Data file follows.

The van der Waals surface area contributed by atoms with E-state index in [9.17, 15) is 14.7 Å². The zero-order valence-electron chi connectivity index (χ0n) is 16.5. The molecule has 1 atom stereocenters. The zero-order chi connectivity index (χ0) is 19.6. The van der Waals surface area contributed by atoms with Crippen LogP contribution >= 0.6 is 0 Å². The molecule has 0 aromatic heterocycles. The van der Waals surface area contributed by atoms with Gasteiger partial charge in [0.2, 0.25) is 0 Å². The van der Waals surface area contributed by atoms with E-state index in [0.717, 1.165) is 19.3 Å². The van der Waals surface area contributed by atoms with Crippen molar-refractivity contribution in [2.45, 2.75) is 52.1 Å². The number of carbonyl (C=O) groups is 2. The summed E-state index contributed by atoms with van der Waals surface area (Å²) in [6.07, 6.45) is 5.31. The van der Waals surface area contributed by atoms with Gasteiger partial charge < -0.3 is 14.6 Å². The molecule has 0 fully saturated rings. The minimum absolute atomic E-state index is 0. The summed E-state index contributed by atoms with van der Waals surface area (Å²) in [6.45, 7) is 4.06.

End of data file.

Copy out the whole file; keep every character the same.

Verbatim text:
The van der Waals surface area contributed by atoms with E-state index in [9.17, 15) is 14.7 Å². The zero-order valence-electron chi connectivity index (χ0n) is 16.5. The molecule has 1 atom stereocenters. The zero-order chi connectivity index (χ0) is 19.6. The van der Waals surface area contributed by atoms with Crippen LogP contribution >= 0.6 is 0 Å². The molecule has 0 aromatic heterocycles. The van der Waals surface area contributed by atoms with Gasteiger partial charge in [0.2, 0.25) is 0 Å². The van der Waals surface area contributed by atoms with E-state index in [0.717, 1.165) is 19.3 Å². The van der Waals surface area contributed by atoms with Crippen molar-refractivity contribution in [2.45, 2.75) is 52.1 Å². The number of carbonyl (C=O) groups is 2. The summed E-state index contributed by atoms with van der Waals surface area (Å²) in [6.07, 6.45) is 5.31. The van der Waals surface area contributed by atoms with Gasteiger partial charge < -0.3 is 14.6 Å². The molecule has 0 fully saturated rings. The minimum absolute atomic E-state index is 0. The summed E-state index contributed by atoms with van der Waals surface area (Å²) in [6.45, 7) is 4.06.